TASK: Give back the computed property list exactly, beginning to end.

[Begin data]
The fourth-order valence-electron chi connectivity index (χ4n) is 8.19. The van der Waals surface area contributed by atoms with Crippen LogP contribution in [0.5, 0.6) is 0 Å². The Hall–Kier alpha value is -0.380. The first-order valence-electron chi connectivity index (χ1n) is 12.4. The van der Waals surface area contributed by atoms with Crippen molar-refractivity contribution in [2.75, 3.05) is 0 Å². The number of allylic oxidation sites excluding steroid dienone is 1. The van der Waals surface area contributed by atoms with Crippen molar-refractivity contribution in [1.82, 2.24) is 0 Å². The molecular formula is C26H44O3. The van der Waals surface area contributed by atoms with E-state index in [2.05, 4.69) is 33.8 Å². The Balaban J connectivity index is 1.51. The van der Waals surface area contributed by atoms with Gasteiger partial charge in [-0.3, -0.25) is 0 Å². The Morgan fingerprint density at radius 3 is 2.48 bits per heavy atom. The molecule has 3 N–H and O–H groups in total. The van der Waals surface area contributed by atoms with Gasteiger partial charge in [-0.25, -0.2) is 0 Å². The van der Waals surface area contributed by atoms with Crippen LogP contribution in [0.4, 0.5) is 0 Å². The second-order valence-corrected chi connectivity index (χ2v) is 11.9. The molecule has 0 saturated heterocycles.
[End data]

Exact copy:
The fourth-order valence-electron chi connectivity index (χ4n) is 8.19. The van der Waals surface area contributed by atoms with Crippen LogP contribution in [0.5, 0.6) is 0 Å². The Hall–Kier alpha value is -0.380. The first-order valence-electron chi connectivity index (χ1n) is 12.4. The van der Waals surface area contributed by atoms with Crippen molar-refractivity contribution in [2.75, 3.05) is 0 Å². The number of allylic oxidation sites excluding steroid dienone is 1. The van der Waals surface area contributed by atoms with Crippen molar-refractivity contribution in [1.82, 2.24) is 0 Å². The molecular formula is C26H44O3. The van der Waals surface area contributed by atoms with E-state index in [2.05, 4.69) is 33.8 Å². The Balaban J connectivity index is 1.51. The van der Waals surface area contributed by atoms with Gasteiger partial charge in [-0.3, -0.25) is 0 Å². The Morgan fingerprint density at radius 3 is 2.48 bits per heavy atom. The molecule has 3 N–H and O–H groups in total. The van der Waals surface area contributed by atoms with Gasteiger partial charge in [-0.25, -0.2) is 0 Å². The van der Waals surface area contributed by atoms with Crippen LogP contribution in [0.4, 0.5) is 0 Å². The second-order valence-corrected chi connectivity index (χ2v) is 11.9. The molecule has 0 saturated heterocycles.